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The IVF Fertility Blog

How High Quality Sleep Can Increase Your Chances of Conception


Research has revealed that sleep has quite a number of benefits ranging from improving your happiness in life to developing a stronger immunity. The benefits of sleep are almost endless, and researchers now argue that high quality sleep can drastically increase your chances of conception.

There are many recommendations out there for boosting fertility and conception such as cutting back on certain foods, specific workouts, certain herbs, and having sex regularly among many more. However, very little is discussed on the importance of better quality sleep in increasing chances of conception. A lot of arguments have come up concerning the relationship between sleep and conception and are often dismissed by a majority who believe sleep has got nothing to do with fertility and getting pregnant.

Despite this, more and more research is done on this topic with some interesting results. If you have been trying to get a baby in vain, then you need to get some facts on how poor sleep quality might actually be lowering your chances of conceiving.

Effects of melatonin on conception

Quality sleep has generally been observed as increasing chances of fertility in both men and women. However the biological explanation is less known.

According to researchers from UCLA, Osaka University and the Japan Science and Technology Agency, the melatonin hormone is responsible for the improved fertility. This hormone is produced by the pineal gland in the brain. Prior to sleep, the gland stimulates production of the hormone making you to feel sleepy. Besides this, the hormone also modulates progesterone and estrogen receptors. These two hormones mainly influence fertility.

The researchers came up with this conclusion when they were doing an experiment on the effects of light during sleep. Results from their research were quite convincing because the mice that were exposed to normal day-night light patterns had a higher conception percentage compared to those that were exposed to artificial light during sleep.  What this simply implies is that disturbed or poor quality sleep can directly affect your fertility and conception.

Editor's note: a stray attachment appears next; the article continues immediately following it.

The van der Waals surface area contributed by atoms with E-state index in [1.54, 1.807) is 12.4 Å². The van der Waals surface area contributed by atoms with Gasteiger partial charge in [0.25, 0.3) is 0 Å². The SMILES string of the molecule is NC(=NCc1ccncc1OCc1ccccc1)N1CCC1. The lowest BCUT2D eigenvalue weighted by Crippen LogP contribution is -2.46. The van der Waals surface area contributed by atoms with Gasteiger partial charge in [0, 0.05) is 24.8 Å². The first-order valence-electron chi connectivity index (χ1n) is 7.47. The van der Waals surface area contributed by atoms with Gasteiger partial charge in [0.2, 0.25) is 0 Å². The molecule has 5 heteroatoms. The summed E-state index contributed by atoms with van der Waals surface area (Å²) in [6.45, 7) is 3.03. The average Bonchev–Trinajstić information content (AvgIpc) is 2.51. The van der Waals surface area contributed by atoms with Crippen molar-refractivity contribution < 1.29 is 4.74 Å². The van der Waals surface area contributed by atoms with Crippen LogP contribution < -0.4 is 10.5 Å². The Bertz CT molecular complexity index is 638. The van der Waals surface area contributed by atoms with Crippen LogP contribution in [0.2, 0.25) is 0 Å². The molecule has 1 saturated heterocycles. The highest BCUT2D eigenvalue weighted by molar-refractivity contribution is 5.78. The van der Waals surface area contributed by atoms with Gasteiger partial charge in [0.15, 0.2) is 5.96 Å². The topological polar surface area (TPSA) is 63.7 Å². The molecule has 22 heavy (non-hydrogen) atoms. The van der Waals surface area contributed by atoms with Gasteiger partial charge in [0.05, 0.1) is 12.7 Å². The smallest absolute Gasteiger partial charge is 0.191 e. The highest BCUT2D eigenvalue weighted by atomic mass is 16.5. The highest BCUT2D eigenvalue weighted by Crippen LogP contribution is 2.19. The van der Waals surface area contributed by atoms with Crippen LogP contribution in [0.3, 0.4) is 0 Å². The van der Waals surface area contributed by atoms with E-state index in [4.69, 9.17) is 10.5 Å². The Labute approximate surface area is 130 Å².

Effects of sleep on ovulation and sperm production

Poor quality sleep negatively impacts ovulation, thus resulting in irregular menstruation due to disrupted circadian rhythms. Many women working nights are likely to experience erratic and irregular periods. The UCLA Scientists recommend 8 hours of sleep for proper functioning of the body.

Testosterone, the sperm production hormone, is usually produced at night when one is asleep. Lack of adequate and quality sleep will thus cause a slump in the production of the hormone, resulting in reduced sperm production. In order to increase testosterone levels, you simply need to have enough sleep. This is according to a study report published in the Journal of American Medical Association.

Sleep, stress and conception

Researchers have been closely looking into the effects of stress in general. However recent research has indicated that high levels of alpha-amylase enzyme are 

responsible for stress, and indeed influence the chances of getting pregnant as well.

Stress management is therefore a crucial remedy to this. Too much stress can greatly interfere with the functioning of the hypothalamus, a gland in the brain responsible for regulation of appetite and emotions, as well as triggering reproduction hormones estrogen and progesterone.

Inability to conceive can be quite stressful as anxiety and depression take control.

Anxiety tends to increase with sleep deprivation and the effects are devastating. So, prioritize your sleep patterns and avoiding stress as much as you can.

Sleep, immune system, implantation and conception

The relationship between sleep and the immune system is a subject that has been explored by scientists and researchers for a very long time. The impact of immune factors on fertility has also been given analysis. Cytokines are specific immune factors that regulate sleep, and lack of sleep often alters them. Chronic insomnia often results in higher levels of cytokines which affect certain parts of the reproductive system especially implantation and development of the placenta. Cases of miscarriage are often attributed to the suboptimal cytokine en

vironments in the body.

Sleep, weight loss, metabolism and fertility

Excess weight usually affects fertility and conception. A recent study by American Journal of Clinical Nutrition carried out to determine the effect of sleep on weight loss, indicated that poor quality sleep reduced the likelihood of weight loss. Reduced sleep leads to lower resting metabolic rate and increased hunger. This is the main cause of weight gain and accelerated with production of ghrelin, the hormone that promotes fat retention in the body.

The National Sleep Foundation have observed that more than 70% of people in the developed world don’t get sufficient sleep despite the many benefits, such as increasing fertility levels, boosting sex hormones, stamina, sperm production, menstrual regularity and reduction of stress levels among others. If you fall into this category, it might be time to get back to basics and get your sleep on track.


Bio: Sarah is the Editor of Sleepy Deep. Feeling the repercussions of being an irregular sleeper for far too long, she decided to do something about it. She learned why sleep is so important and how to maximize it, and is now helping others who are struggling to find their right sleep routine.





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